“It is with a deep sense of awe and joy that we acknowledge the wonder of life in all its dimensions.  As part of the organic whole we experience life intimately, yet recognize that much is, and may always be, beyond our comprehension.

We attest to the capacity to experience and create meaning and purpose beyond physical survival and material gain. This dimension of living, which may be referred to as the spiritual, reaches to the depths of our inner self and also transcends the self as we connect with others and with all of life.

We experience both freedom and limitations in our lives. Within that tension we strive to engage with others as interrelated, self-reflective beings, responsible for our choices.

Moved by the interrelatedness of life, we choose as foundational the ethical and relational values we believe enhance life and strive to integrate these in the priorities we set and the decisions we make, both individually and as a community.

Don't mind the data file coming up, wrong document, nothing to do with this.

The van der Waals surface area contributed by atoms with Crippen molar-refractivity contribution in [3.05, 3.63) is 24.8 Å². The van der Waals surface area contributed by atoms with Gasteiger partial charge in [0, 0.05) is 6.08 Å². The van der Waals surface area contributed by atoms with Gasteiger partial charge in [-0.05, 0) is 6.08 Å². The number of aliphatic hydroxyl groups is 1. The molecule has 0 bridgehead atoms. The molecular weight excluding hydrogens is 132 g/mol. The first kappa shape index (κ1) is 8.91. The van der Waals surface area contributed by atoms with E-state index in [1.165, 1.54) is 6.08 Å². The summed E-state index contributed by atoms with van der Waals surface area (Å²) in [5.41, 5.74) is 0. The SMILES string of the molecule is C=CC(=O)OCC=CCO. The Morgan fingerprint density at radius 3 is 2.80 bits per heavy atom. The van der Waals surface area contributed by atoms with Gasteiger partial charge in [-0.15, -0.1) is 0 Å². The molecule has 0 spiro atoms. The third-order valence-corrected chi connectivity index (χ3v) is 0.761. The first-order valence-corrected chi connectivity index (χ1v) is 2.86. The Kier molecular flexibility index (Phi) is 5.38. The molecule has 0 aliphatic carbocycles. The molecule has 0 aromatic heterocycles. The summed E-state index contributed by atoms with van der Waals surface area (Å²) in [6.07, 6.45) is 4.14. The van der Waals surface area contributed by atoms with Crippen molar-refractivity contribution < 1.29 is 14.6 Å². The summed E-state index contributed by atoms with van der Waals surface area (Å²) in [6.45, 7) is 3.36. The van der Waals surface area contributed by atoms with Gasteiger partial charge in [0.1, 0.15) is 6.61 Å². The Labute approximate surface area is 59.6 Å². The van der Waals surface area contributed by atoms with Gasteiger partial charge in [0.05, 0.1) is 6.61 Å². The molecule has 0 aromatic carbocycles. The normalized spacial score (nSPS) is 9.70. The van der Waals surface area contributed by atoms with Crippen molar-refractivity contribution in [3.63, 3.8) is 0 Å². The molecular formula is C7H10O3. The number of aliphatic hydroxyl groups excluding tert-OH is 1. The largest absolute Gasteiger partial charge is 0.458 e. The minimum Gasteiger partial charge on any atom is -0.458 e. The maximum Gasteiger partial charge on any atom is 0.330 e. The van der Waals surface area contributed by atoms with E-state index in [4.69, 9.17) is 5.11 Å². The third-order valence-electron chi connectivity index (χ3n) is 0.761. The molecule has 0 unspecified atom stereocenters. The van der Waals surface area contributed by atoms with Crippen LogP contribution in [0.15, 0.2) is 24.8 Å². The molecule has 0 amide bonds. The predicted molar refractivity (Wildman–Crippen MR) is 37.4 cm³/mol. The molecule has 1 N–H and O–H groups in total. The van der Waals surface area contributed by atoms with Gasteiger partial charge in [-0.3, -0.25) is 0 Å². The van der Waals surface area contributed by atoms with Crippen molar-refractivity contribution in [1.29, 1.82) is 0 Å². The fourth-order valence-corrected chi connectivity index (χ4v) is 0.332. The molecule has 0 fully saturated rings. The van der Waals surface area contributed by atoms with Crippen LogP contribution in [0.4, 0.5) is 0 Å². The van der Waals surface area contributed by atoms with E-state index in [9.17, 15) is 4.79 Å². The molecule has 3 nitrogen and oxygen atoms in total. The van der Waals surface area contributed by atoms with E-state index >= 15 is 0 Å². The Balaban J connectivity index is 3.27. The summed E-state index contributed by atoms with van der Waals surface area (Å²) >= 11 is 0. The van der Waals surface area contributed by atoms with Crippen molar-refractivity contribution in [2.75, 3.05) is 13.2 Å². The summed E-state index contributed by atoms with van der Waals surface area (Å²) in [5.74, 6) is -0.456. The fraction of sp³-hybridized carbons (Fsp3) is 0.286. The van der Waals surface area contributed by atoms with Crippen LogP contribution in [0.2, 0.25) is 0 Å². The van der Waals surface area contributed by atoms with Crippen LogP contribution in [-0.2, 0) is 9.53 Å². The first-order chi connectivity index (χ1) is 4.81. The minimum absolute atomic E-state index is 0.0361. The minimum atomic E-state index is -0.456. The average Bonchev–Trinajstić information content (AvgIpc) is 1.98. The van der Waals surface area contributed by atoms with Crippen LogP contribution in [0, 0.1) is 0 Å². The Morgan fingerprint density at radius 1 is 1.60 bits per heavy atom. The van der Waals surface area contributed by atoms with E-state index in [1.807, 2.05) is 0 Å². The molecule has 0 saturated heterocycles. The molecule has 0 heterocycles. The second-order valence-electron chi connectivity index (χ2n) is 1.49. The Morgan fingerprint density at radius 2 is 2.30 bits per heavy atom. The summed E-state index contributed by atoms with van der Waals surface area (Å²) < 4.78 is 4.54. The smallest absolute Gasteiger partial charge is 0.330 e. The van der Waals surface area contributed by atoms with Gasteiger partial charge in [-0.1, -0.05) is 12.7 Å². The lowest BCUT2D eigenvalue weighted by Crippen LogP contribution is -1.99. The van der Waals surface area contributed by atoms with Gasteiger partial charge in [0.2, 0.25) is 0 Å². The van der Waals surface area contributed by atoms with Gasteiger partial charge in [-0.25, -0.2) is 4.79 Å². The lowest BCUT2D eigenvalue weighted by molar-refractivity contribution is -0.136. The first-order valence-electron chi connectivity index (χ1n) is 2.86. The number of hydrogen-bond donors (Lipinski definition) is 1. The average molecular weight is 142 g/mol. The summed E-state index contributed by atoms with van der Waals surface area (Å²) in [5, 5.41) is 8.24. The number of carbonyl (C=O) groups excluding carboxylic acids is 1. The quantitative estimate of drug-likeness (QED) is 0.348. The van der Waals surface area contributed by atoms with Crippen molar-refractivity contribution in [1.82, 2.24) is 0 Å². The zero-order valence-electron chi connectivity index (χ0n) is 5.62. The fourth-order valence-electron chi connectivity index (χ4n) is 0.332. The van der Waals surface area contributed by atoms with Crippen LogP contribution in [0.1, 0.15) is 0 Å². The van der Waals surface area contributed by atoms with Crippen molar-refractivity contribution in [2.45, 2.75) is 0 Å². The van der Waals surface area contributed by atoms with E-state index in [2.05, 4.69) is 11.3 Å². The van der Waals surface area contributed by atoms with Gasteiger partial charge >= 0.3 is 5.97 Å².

We are aware of the wide diversity of understandings of the concepts of truth, goodness, meaning, and spirituality, as well as the many promises, predictions, and truth claims of religions and philosophies. Within that diversity, we ground our choices in our interconnections and, with our core values as a guide, explore and evaluate possibilities, embrace what we each deem helpful, and demonstrate respect for differences.

We open ourselves to new understandings of life and relationship that challenge our previously held perspectives, while availing ourselves of aspects of our heritage that resonate with our values.”

*Taken from ‘WestHill United Church’s website’

What do you think of West Hill’s part 1 of their vision statement? What do you agree with? What do you disagree with?

My Problem With Institutional Faith

It’s funny, what drove me out of the church was the institutionalization of faith (ie: rules, polices, procedures, etc). I always found it weird we develop systems to ‘get to God’ when I am not sure there is a ‘formula’ for that. There is something about making faith a process that just doesn’t work for me, seems cold and calculating for some reason or that God is like a debit machine, press the right buttons for the right responses from God.